Fayetteville State University Chancellor James Anderson is stepping down but will remain with the university. Anderson has served as chancellor for 11 years.
An FSU news release indicated Anderson is stepping aside for personal reasons. It did not indicate his date of departure. The news release said Anderson will take a yearlong sabbatical, during which time “he will continue to serve the military, the university and city in different roles.” Thereafter, he will be eligible to return to a faculty position in the Department of Psychology.
University of North Carolina System Interim President Dr. Bill Roper will name an interim chancellor to lead FSU while a national search is conducted to find a successor. Academic standards, student enrollment and fundraising increased during Anderson’s tenure.
Second marine sentenced in Green Beret death
An elite Marine Raider has been sentenced to four years in a military prison after admitting to his role in the strangulation death of a Fort Bragg Green Beret, a fellow special operations troop he described as a friend. Staff Sgt. Kevin Maxwell Jr. pleaded guilty to negligent homicide, burglary, obstruction and other charges in a plea bargain to avoid more serious charges, including murder, in the June 4, 2017, death of Army Staff Sgt. Logan Melgar.
The death occurred in the Malian capital city of Bamako, West Africa, where SEAL Team Six and a unit of Army special operations troops were deployed. Maxwell testified Melgar’s killing was the accidental result of a devious hazing plan — which he initially thought was merely a joke — launched over late-night drinks at local bars.
Maxwell told the military judge, Marine Col. Glen Hines, he would never forgive himself for participating in the “ridiculous and harmful, abusive trick” against a buddy. From the witness stand, Maxwell turned to Melgar’s widow, Michelle Melgar, in the first row of the courtroom gallery, telling her that her husband was a better man than he.
Maxwell described a tense climate among the military special operators serving in Mali, especially between Navy sailors and soldiers with Fort Bragg’s 3rd Special Forces Group. They shared a house in Bamako.
Gun violence awareness
America observed National Gun Violence Awareness Day earlier this month. Across the country, over 900 events took place to raise awareness. Chiefs of police from Raleigh, Durham, Fayetteville and Apex, the Durham county sheriff, three legislators and Moms Demand Action gathered at Durham Police Headquarters to advocate for common-sense gun laws.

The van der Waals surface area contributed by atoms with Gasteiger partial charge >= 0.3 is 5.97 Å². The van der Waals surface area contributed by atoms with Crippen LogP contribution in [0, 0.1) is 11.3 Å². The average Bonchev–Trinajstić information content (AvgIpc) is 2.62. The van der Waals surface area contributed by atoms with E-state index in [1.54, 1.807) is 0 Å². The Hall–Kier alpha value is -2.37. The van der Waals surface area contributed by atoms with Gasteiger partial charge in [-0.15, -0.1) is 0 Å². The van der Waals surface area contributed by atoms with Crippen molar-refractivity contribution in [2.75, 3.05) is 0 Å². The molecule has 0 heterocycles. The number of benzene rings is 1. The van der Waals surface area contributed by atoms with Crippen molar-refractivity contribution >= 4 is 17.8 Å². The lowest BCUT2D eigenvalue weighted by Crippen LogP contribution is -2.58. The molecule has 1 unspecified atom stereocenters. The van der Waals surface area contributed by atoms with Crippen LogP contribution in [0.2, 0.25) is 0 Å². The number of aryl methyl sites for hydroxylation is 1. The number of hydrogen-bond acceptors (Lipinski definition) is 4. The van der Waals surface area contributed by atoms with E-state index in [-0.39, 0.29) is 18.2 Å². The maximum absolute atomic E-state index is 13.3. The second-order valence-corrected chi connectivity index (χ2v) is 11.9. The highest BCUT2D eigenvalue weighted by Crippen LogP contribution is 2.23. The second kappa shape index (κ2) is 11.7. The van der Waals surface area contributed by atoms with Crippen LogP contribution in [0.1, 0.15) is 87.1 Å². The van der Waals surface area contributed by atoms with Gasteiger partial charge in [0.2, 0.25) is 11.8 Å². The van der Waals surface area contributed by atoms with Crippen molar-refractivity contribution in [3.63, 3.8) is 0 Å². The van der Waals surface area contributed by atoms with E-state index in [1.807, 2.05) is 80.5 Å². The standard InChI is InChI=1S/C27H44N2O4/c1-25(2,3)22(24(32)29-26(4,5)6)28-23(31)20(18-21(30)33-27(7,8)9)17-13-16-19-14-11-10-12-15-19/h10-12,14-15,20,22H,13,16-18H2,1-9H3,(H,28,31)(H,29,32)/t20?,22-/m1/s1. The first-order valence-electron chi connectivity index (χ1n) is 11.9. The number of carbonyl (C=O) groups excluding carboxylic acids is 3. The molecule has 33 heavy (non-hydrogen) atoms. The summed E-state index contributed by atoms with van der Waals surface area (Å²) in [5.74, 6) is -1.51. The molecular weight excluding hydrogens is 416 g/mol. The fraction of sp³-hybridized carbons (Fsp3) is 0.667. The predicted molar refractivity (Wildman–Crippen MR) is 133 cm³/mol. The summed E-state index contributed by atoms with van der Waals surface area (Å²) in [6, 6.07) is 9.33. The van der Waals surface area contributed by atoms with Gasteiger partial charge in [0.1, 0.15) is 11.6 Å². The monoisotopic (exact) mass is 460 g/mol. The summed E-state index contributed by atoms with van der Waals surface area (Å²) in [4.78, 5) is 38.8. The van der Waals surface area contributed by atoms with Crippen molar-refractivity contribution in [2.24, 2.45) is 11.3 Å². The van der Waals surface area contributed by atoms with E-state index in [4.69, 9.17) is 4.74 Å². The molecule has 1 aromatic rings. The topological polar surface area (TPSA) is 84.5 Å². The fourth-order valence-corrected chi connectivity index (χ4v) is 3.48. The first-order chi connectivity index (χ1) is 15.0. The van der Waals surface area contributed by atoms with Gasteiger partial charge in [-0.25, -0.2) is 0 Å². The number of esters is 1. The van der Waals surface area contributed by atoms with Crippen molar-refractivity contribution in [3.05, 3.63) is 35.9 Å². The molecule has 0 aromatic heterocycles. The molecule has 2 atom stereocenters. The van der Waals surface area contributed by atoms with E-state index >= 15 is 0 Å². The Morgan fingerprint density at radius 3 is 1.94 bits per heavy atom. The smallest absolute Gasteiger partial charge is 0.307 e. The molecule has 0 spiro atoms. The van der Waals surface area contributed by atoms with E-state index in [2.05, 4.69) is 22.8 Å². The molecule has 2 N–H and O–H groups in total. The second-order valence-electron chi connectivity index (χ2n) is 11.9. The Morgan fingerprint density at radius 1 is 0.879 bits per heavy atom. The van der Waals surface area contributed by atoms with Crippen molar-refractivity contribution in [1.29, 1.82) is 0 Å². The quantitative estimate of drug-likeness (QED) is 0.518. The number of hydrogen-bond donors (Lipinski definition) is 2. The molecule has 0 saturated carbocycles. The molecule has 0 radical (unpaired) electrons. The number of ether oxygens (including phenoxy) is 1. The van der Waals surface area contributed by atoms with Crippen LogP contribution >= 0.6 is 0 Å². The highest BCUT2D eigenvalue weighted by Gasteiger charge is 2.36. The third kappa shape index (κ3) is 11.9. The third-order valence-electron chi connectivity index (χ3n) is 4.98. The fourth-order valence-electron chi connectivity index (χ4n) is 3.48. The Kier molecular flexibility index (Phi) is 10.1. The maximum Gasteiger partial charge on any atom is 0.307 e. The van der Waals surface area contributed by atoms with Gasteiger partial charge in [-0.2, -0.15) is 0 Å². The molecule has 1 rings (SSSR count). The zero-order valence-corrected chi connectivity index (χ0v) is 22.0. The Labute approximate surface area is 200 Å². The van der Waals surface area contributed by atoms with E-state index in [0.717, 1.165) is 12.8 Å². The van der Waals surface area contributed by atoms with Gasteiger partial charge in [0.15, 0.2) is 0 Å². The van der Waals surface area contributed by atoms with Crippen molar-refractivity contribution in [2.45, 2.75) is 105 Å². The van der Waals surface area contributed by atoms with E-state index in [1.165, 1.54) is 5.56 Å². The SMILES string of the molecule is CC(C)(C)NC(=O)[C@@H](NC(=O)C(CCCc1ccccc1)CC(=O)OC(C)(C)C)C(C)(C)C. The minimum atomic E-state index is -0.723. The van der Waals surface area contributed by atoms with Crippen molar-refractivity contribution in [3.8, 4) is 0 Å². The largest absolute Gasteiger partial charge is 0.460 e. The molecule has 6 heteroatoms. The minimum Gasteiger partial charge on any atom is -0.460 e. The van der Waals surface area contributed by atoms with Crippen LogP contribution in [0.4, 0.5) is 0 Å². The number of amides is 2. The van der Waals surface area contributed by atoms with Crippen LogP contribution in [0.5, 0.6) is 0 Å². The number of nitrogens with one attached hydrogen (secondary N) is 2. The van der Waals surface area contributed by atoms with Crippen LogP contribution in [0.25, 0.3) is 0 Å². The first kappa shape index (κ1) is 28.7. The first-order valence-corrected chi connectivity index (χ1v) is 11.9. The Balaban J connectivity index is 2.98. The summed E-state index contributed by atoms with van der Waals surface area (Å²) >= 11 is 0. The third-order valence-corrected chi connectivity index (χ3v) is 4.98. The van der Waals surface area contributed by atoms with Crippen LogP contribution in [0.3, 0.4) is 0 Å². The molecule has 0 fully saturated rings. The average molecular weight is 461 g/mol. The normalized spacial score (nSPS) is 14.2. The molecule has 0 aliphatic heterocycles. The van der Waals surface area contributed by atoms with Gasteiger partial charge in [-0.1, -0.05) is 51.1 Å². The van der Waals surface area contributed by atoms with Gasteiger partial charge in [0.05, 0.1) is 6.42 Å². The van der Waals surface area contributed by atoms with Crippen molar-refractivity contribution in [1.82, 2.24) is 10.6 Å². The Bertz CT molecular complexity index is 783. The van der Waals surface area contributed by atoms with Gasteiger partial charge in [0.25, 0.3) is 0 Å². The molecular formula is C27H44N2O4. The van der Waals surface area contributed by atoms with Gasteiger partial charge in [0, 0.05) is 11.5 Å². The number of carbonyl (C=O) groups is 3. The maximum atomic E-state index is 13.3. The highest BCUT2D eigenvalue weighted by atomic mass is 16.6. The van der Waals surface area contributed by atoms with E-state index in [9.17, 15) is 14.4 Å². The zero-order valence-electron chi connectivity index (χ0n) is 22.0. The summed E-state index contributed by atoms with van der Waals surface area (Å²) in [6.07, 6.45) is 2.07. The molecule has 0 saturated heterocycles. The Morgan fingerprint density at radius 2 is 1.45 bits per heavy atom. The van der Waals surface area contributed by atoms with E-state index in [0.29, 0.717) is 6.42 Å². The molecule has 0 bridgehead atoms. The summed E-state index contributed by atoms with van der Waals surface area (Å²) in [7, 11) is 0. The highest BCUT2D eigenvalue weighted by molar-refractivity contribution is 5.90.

“Today, leaders of the Triangle are taking a strong, united stand on this issue,” said C.J. Davis, Durham’s police chief, “not just today but every day.” Davis said her department is using a combination of enforcement activities and community outreach to fight violent crime, which is up 17% this year.
Fayetteville Police Chief Gina Hawkins said her department is involved in a program called EKG, Educating Kids on Guns. Hawkins spoke of the “three elements of policing: suppression, intervention and prevention.”
Every day in America, 100 people lose their lives to gun violence, and many more are injured, according to the Centers for Disease Control and Prevention database. There are more than 38,000 deaths from gun violence in the U.S. An estimated 60% of those deaths are from suicides or accidental shootings.
School board member resigns
The Cumberland County Board of Education’s newest members has resigned. Peggy Hall cited personal and medical reasons for stepping down. She was elected in November of 2016 to succeed her husband, Macky Hall. He chose not to seek re-election to the seat he held for 24 years.
“I am taking this step solely because of personal and medical issues, which have developed beyond my control in recent weeks and necessitate that my time be prioritized with my family,” she wrote in a letter to chairperson Donna Vann.
A vote to replace Hall on the school board is likely to take place in August.
School is out for the summer
Many parents are considering ways to keep their children fed during the summer months because they depend on free and reduced-price meals for their children at school.
Cumberland County Schools’ Child Nutrition Services provides free meals to children during the summer. The meals are served Monday through Friday through Aug. 2. There are no income requirements or registration. Anyone age 18 or younger can eat free.
“The Summer Meals Program is an excellent benefit for the children and families in our community,” said Beth Maynard, CNS executive director. “The program ensures all children have continued access to nutritious meals.”
Meals are available throughout the summer at numerous open sites and at participating local camps, church programs and organizations that are a part of the Summer Meals Program. Each year, the U.S. Department of Agriculture partners with local organizations like the CNS to provide free meals to children when school is out for the summer. Email email@example.com for a list of locations, or call 910-678-2502.
Photo: James Anderson